5 Localization-aware cluster formation

We aim at designing a cluster-tree formation algorithm with the objective of improving of the average number of positioned target nodes. As the necessary signals for positioning of target nodes are emitted by anchor nodes, we propose to design a clustering algorithm that maximizes the connectivity of the anchor nodes in the cluster-tree topology. In this section, we resort to Graph Theory [24] to propose a solution for that aim. We demonstrate that in a cluster-tree topology, the best connectivity of anchor nodes is held by those nodes being cluster heads. Also, we propose that our algorithm controls the maximum number of anchor nodes in the clusters.

Graph theory describes the communication flow among the nodes of a network by an undirected graph G = ( V , E ) where V = { 1 , . . . , N } is the set of vertices (the set of N = N n + N r nodes in our case), and E is the set of edges (i.e., their links). The edge e ij represents a bidirectional communication link between a pair of distinct nodes i and j. The set of neighbors of a node i was defined previously as N i = { j V : e i j E } for all i, j = {1,..., N}, which represents the set of indexes of the nodes sending information to node i.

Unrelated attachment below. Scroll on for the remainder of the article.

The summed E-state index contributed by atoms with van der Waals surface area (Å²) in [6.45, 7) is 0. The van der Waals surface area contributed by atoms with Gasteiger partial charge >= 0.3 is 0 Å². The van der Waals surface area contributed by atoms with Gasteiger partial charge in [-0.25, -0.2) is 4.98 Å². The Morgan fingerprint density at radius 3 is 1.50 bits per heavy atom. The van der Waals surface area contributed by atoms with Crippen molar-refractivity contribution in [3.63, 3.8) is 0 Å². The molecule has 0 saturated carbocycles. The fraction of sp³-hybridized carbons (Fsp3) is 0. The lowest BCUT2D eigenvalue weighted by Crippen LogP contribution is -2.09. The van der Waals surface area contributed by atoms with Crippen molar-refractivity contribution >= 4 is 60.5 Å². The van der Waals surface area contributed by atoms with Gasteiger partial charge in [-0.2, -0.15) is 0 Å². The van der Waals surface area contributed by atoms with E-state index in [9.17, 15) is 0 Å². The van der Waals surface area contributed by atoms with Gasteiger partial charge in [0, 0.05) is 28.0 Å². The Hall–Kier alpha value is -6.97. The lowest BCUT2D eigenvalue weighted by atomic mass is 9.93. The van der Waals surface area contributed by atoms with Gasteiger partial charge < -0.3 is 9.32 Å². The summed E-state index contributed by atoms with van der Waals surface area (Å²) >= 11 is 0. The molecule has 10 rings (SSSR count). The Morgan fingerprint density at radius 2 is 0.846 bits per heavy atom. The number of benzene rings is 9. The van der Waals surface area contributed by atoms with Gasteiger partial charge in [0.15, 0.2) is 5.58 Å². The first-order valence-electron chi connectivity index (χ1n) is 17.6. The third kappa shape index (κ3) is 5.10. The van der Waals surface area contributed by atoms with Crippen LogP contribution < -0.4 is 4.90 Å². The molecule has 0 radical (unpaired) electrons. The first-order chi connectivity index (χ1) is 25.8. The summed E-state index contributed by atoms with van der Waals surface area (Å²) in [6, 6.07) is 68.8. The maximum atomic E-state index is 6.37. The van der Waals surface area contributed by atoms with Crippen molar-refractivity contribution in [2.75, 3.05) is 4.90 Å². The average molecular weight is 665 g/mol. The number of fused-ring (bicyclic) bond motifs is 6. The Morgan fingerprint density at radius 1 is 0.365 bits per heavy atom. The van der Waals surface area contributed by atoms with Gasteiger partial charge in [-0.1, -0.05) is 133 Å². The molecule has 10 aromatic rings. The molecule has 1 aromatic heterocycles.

The connectivity matrix of a graph is a N × N matrix with entries
[ A ] i j = 1 if i and j are connected 0 otherwise
(13)
with the degree of a vertex being the number of edges at i. The degree is equal to the number of neighbors d i = | N i | , or equivalently
d i = j N i [ A ] i j .
(14)

Let us define the following sets:

  • V as the set of nodes in the ℓth cluster;

  • V , p as the set of parent nodes in the ℓth cluster including the cluster-head, i.e., those generating a cluster;

  • V r as the set of anchor nodes in the graph, N r = | V r | .

  • V n as the set of target nodes in the graph, N n = | V n | .

The necessary signals for positioning of target nodes are emitted by anchor nodes. Therefore, for our purposes, it is necessary to design a clustering algorithm that maximizes the connectivity of the anchor nodes in the cluster-tree topology. We base on Proposition 1 to state that such algorithm should ensure that cluster heads are the anchor nodes of the network.

Proposition 1. Let the undirected graph G = ( V , E ) define a cluster-tree topology. Then, for the ℓth cluster we have that
d , CH d , j , j V \ V , p ,
(15)

with d , CHbeing the degree of the ℓth cluster head.